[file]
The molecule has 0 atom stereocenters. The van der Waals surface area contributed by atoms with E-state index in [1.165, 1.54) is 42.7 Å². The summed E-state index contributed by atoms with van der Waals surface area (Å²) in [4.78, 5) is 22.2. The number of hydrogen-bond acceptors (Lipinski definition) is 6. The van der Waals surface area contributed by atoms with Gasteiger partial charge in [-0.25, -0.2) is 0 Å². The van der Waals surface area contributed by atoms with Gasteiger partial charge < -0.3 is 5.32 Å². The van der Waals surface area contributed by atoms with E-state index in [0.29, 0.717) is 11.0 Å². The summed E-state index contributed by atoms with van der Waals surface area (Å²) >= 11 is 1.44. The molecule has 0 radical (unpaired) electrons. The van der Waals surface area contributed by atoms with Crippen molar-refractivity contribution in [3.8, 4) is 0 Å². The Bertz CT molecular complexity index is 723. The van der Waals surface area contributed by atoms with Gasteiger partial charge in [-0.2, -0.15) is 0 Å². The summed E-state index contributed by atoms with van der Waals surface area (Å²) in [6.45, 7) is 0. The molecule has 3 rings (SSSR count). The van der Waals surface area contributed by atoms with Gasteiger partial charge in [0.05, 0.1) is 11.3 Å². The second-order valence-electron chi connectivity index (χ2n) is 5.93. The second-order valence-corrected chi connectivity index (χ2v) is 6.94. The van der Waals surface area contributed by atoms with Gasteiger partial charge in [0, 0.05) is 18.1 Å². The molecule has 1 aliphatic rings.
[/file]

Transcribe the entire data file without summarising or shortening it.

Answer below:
The molecule has 0 atom stereocenters. The van der Waals surface area contributed by atoms with E-state index in [1.165, 1.54) is 42.7 Å². The summed E-state index contributed by atoms with van der Waals surface area (Å²) in [4.78, 5) is 22.2. The number of hydrogen-bond acceptors (Lipinski definition) is 6. The van der Waals surface area contributed by atoms with Gasteiger partial charge in [-0.25, -0.2) is 0 Å². The van der Waals surface area contributed by atoms with Gasteiger partial charge < -0.3 is 5.32 Å². The van der Waals surface area contributed by atoms with E-state index in [0.29, 0.717) is 11.0 Å². The summed E-state index contributed by atoms with van der Waals surface area (Å²) >= 11 is 1.44. The molecule has 0 radical (unpaired) electrons. The van der Waals surface area contributed by atoms with Crippen molar-refractivity contribution in [3.8, 4) is 0 Å². The Bertz CT molecular complexity index is 723. The van der Waals surface area contributed by atoms with Gasteiger partial charge in [-0.2, -0.15) is 0 Å². The summed E-state index contributed by atoms with van der Waals surface area (Å²) in [6.45, 7) is 0. The molecule has 3 rings (SSSR count). The van der Waals surface area contributed by atoms with Gasteiger partial charge in [0.05, 0.1) is 11.3 Å². The second-order valence-electron chi connectivity index (χ2n) is 5.93. The second-order valence-corrected chi connectivity index (χ2v) is 6.94. The van der Waals surface area contributed by atoms with Gasteiger partial charge in [0, 0.05) is 18.1 Å². The molecule has 1 aliphatic rings.